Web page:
Photo Information

Lance Cpl. Michael K. Pappan, an airframe mechanic with Marine Heavy Helicopter Squadron 465, tightens hydraulic lines inside a CH-53E. These Marines work on both the interior and exterior of the aircraft.

Photo by Lance Cpl. Manuel F. Guerrero

Airframers Keep Rotors Spinning, Pilots in the Sky

16 Jan 2009 | Lance Cpl. Manuel F. Guerrero

The sound of hammers, drills and Marines searching through tool boxes are heard every day on flight lines throughout the Marine Corps. It is the sound of hard-working airframes and hydraulic mechanics on the CH-53E “Super Stallion” keeping their aircraft mission ready.

No mission commences until these masters of the Super Stallion say the bird is “good to go.”

“A big part of our job is maintaining the hydraulic systems and structural integrity of the CH-53,” said Sgt. Eric T. Proffitt, the airframe collateral duty coordinator for Marine Heavy Helicopter Squadron 465. “We inspect everything as safely and quickly as possible to get the mission on its way.”

Pilots have 72 hours to fly before airframe mechanics must re-inspect the helicopters.

“We check tires, hydraulics, cracks on the helicopter and everything else,” said Sgt. Chevron L. Humphrey, the airframes collateral duty coordinator for HMH-462. “We look for things that we know can be a problem to the potential mission.”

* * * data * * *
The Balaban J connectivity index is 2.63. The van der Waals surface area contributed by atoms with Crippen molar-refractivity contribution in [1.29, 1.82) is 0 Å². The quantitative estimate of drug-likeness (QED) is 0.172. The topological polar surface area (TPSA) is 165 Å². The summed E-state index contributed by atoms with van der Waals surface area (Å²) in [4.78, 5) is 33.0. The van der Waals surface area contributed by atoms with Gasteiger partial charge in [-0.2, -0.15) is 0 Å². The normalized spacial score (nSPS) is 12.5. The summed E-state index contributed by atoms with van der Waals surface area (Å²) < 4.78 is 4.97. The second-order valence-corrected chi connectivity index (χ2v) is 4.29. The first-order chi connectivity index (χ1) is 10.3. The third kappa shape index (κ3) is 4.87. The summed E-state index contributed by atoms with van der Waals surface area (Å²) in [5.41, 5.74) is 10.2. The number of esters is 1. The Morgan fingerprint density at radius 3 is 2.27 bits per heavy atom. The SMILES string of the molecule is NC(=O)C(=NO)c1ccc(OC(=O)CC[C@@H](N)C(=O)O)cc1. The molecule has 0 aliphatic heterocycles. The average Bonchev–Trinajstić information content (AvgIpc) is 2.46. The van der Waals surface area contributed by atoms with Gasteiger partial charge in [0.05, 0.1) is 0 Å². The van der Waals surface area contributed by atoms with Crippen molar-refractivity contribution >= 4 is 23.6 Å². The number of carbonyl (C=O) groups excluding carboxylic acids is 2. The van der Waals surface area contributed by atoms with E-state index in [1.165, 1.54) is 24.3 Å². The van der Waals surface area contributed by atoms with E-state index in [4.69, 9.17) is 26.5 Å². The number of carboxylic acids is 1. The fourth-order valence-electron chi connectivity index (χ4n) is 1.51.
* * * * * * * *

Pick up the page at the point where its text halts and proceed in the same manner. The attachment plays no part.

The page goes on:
Squadrons also conduct daily checkups on helicopters as an added safety measure.

“We check all the tires, metal work, blades and hydraulics of the aircraft during our daily checkups,” said Humphrey. “We basically own this aircraft.”

According to Proffitt, it takes around 50 maintenance hours for every hour a CH-53E is in flight.

“We are the ones that are still working late hours because there are helicopters that are still flying,” said Proffitt. “For us, there is always something to do.”

Airframers do more than turn a wrench; their job is multi-faceted.

“Essentially, every part of the aircraft is part of our job,” said Sgt. Janty Bashoy, a collateral duty inspector for the HMH-465. “The majority of the maintenance revolves around us.”

The airframers’ job does not follow a set working schedule. These Marines are on call, around the clock, ready to serve any problems that may arise.

 “If a CH-53 has a hydraulic leak we have to fix it, and the next day we might have to do some composite and metal work,” said Proffitt. “We have more than two sides to our job, which makes us cover a larger scope.”

It is difficult to find a job this demanding as well as rewarding, according to Bashoy.

“Our job field is hard and demanding  but we love what we do,” said Bashoy.   “We are experts when it comes to       the CH-53E; nobody knows this helicopter better than us.”